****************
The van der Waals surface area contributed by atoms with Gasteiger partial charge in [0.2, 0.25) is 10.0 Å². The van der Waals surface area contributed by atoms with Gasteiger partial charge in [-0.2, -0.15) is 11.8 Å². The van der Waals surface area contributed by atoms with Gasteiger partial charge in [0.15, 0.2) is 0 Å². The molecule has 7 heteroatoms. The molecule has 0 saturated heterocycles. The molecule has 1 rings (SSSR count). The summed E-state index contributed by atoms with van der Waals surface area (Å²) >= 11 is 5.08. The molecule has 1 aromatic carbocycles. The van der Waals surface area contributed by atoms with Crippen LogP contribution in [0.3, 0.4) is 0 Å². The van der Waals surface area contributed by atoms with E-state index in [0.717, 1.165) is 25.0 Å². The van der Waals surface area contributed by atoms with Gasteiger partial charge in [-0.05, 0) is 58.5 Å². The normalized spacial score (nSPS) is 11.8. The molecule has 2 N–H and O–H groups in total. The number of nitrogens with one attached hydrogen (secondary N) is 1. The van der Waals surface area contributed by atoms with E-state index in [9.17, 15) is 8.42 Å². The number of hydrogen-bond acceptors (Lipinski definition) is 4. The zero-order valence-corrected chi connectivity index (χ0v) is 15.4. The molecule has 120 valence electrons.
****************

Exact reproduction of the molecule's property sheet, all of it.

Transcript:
The van der Waals surface area contributed by atoms with Gasteiger partial charge in [0.2, 0.25) is 10.0 Å². The van der Waals surface area contributed by atoms with Gasteiger partial charge in [-0.2, -0.15) is 11.8 Å². The van der Waals surface area contributed by atoms with Gasteiger partial charge in [0.15, 0.2) is 0 Å². The molecule has 7 heteroatoms. The molecule has 0 saturated heterocycles. The molecule has 1 rings (SSSR count). The summed E-state index contributed by atoms with van der Waals surface area (Å²) >= 11 is 5.08. The molecule has 1 aromatic carbocycles. The van der Waals surface area contributed by atoms with Crippen LogP contribution in [0.3, 0.4) is 0 Å². The van der Waals surface area contributed by atoms with E-state index in [0.717, 1.165) is 25.0 Å². The van der Waals surface area contributed by atoms with Gasteiger partial charge in [-0.05, 0) is 58.5 Å². The normalized spacial score (nSPS) is 11.8. The molecule has 2 N–H and O–H groups in total. The number of nitrogens with one attached hydrogen (secondary N) is 1. The van der Waals surface area contributed by atoms with E-state index in [9.17, 15) is 8.42 Å². The number of hydrogen-bond acceptors (Lipinski definition) is 4. The zero-order valence-corrected chi connectivity index (χ0v) is 15.4. The molecule has 120 valence electrons.